I was a very patriotic child — the kind that stood up every time the national anthem played, the kind that had dreams and plans of making the country better, the kind that loved her identity as a Pakistani.
In so many ways, this is all true of me even today.
But something has changed.
Ever since I have hit my mid-thirties, so much of the fairy dust has started to settle down to reveal some scary truths of the place I live in.
Suddenly, the evolutionary need for survival (and a good life) has started to take hold; a lot more than any romantic notion of saving the country. That’s the thing with age, it changes your perspective, slowly but surely.
As our parents' age, their medical needs and requirements become unavoidably clear and pose as a need more serious than any we have faced so far.
For those of us who have kids, their education and security are now motives bigger and better than any other. As we ourselves begin to realize that we have the next decade to make something of our careers, opportunity and the reward that might exist at another place seems to call out a lot more strongly than the voices we have grown up with.
But this isn’t necessarily what I'd call fun, as nobody wants to uproot themselves, their lives, careers and social life after 3 and a half decades. There is so much value in staying in a place that feels truly yours, despite its flaws. There is so much to be gained out of being close to your family and friends, the ones you grew up with.
“I increasingly think of moving abroad for a better quality of life; as a woman for better safety, security and independence! And just overall, better rights as citizens."
The prospect of starting anew in another country, after having worked very hard for half your life to build a life here, is a scary one. The process itself is tedious, expensive and nerve-wrecking. The uncertainty that comes with waiting on calls, PR’s, etc, is no easy feat.
I see friends put themselves through it and I see, amongst other things, in their eyes a kind of desperation that says, “We wish we didn’t have to.”
And that’s the thing, for so many, it is no longer something that they want to do, but something they have to. For someone who doesn’t have family wealth (or lots of it), the fear of ailing parents and children’s education is enough to drive them to any place that offers them that security.
I spoke to two friends — one who has uprooted himself, leaving a thriving career and family behind (temporarily) and one who is a single woman aspiring to do the same.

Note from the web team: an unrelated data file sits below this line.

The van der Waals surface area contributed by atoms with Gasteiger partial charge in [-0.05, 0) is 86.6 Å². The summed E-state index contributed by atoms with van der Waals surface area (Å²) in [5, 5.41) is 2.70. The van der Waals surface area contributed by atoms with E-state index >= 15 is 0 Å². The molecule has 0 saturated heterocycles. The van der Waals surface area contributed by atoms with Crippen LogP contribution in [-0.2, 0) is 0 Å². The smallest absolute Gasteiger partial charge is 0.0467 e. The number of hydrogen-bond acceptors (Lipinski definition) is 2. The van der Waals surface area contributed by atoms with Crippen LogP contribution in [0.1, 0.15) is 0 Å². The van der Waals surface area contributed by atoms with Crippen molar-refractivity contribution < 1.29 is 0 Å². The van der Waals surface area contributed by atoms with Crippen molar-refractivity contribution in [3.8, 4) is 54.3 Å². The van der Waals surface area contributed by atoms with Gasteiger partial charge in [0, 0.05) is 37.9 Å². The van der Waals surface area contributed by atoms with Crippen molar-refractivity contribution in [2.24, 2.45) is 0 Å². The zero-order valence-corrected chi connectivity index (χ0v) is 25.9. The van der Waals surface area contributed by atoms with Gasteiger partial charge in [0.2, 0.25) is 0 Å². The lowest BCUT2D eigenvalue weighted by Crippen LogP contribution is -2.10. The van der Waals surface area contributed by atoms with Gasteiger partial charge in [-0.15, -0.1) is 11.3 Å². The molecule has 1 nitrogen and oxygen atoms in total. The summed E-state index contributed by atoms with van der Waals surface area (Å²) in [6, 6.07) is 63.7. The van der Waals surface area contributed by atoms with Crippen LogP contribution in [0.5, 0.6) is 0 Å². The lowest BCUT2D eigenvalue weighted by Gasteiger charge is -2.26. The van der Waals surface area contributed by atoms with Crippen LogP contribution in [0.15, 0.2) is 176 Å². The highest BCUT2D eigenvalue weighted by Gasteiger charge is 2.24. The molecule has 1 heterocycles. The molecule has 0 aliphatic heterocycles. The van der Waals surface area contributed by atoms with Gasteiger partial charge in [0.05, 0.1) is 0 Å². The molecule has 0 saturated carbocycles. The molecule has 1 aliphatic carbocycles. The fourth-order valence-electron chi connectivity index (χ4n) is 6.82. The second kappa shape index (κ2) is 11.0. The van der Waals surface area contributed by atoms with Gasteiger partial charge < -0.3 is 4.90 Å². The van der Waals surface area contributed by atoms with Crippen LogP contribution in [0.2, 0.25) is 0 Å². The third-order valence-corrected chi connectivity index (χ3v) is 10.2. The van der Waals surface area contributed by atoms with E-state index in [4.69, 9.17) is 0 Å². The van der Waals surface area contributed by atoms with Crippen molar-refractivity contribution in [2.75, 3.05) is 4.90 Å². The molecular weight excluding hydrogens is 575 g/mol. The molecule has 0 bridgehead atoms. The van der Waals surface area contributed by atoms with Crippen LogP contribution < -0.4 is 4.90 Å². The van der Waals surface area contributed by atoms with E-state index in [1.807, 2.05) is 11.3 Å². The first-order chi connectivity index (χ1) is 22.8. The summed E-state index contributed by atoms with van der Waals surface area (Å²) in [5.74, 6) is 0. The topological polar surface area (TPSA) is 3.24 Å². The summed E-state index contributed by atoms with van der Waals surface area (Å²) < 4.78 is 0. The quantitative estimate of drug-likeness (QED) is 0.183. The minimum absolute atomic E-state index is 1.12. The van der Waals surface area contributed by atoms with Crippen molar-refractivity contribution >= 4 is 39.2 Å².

Ahmed Mustafa, a father of one, is a corporate executive
"I first moved abroad in 2015 when I moved for a job to Qatar. Tax-free income, general safety, governance, international exposure etc were the reasons at the time. I moved back in 2018. What changed, however, was that this time instead of 2 we were 3.
That's why I knew I had to do right by my kid. I knew that if I had the option, I had to give him the best environment and best future possibilities.
Nobody wants to uproot themselves, their lives, careers and social life after 3 and a half decades. There is so much value in staying in a place that feels truly yours, despite its flaws. There is so much to be gained out of being close to your family and friends, the ones you grew up with.
I love Pakistan with all in worth, but I couldn't deny the opportunities that Canada or other countries presented.
I do believe that what the current government is up to are the right decisions for our future. However, it will be a long, tough, painful battle for the renewal of Pakistan's existence. It'll be like ripping the country's current roots out and driving old values.
I can't be there to see what happens I guess. I could live through it. But I don't want my child to live through it though. My own activism, affecting his life and aspirations would be unfair!”
Saman Shahryar, 38 years old, works in the development sector
“I increasingly think of moving abroad for a better quality of life; as a woman for better safety, security and independence! And just overall, better rights as citizens.
As my thirties end, I have started to seriously think of things such as financial and social security. I am learning to let go of old ideals and replace them with new ones that are rooted in pragmatism, a lot more than the romantic notions that youth allows one.”
I feel like I am beginning to see their point of view very clearly myself. Sadly so, but it is, what it is.
Having rallied for politicians, campaigned for fair elections, worked here, paid our taxes and done our due, I must admit, thirties are shifting my perspective, very swiftly and towards one direction; to find a stable place to live for yourself and your family.